Embarking on a graduate program is daunting to say the least, let alone moving across the Atlantic to attend one of the best universities in the world. It wasn’t so much a sense of fear that loomed over my head during the weeks leading up to the start of the program. Rather, it was a mixture excitement, anxiousness, and general intrigue that gave me butterflies in my stomach. Imperial is known as a world-class educational institute and there were, undeniably, certain assumptions I could not shake. For one, could I, a political history student with no business background thrive in the Innovation, Entrepreneurship, and Management course? Would other students judge my lack of business know-how? And most importantly will I be able to best represent the university itself?

Well, having passed one of the most exciting, if not more inspiring semesters of my academic career I can now answer these questions. Firstly, the program is what you make of it. It will be challenging for students to suddenly pick up subjects such as accounting or business economics without studying it previously. However, I have found that my supportive cohort was one of the most vital aspects of my survival last term. This support system comprising of my peers and the program team really ensured that I could always feel free to ask questions and be kept in the loop. Everyone was so encouraging, and used their strengths to help one another. Further, courses like Accounting can be somewhat of boring (Sorry! I’m being honest here!) – but our Professor did his best to keep the class engaged and to present material in a fun and comprehensive way. This was essential for someone, such as myself, who had never taken an accounting course before.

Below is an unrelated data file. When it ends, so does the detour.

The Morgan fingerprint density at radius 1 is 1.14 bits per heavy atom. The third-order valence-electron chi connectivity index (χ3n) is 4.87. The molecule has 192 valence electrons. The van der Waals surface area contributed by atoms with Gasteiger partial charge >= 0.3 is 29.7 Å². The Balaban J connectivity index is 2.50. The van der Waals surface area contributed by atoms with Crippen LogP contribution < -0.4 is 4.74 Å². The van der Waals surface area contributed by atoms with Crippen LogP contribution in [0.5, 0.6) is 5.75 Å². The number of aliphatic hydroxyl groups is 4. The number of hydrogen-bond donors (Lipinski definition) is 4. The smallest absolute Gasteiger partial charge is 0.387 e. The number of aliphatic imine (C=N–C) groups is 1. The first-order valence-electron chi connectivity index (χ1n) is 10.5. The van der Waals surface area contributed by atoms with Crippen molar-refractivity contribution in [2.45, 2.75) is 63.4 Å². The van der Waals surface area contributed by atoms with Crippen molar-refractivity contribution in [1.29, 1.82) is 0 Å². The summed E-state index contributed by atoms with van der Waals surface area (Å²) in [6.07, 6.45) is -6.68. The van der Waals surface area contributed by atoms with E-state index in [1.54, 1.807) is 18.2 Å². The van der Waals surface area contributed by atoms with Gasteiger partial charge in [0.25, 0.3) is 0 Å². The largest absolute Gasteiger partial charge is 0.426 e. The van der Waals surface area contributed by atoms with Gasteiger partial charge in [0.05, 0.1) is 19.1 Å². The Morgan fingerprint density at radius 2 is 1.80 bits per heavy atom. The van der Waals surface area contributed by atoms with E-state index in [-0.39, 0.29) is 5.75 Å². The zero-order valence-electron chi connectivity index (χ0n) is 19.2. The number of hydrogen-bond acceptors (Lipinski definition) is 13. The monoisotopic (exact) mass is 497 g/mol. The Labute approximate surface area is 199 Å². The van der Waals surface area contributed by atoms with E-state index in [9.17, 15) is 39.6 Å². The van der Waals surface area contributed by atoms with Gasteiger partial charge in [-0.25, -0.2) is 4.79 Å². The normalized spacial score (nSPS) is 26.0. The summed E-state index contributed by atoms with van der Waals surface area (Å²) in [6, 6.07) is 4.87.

Moreover, working in teams was an important element of our course. Having almost always worked independently throughout my academic career, I found myself working on team projects and co-authoring research papers. It was a strange yet fulfilling experience as the success of the entire team relied on everyone. There was definitely a sense of comradery and the desire to not let each other down. Working in teams also meant that I could get honest, constructive criticism and feedback whenever I needed. It was never personal, as all team members felt invested in improving each other and making sure the quality of our work was the best.

Having said, I definitely felt comfortable last semester despite a lack of business background. I found that I truly learnt new things academics wise and skills wise. Both of which I am sure will be useful to me moving forwards throughout my graduate career and beyond. Therefore, even as a student with an undergraduate degree based in the humanities, I felt that I was doing my best the entire time and that everything I learnt was valuable. My cohort has also been amazing in terms of helping each other out – we have coined the term “IEM Squad” for ourselves and it is fair to say everyone has become fast friends.

Writing this blog now, a term later, as a student ambassador I believe that one of the charms of the Imperial College Business School is how it is comprised of students from all demographics and all educational backgrounds. Everyone has something valuable or insightful to offer – thus contributing to the overall color and appeal of the school. Having learnt so much last semester, I am optimistic for the second term ahead and all the new experiences that will surely come my way.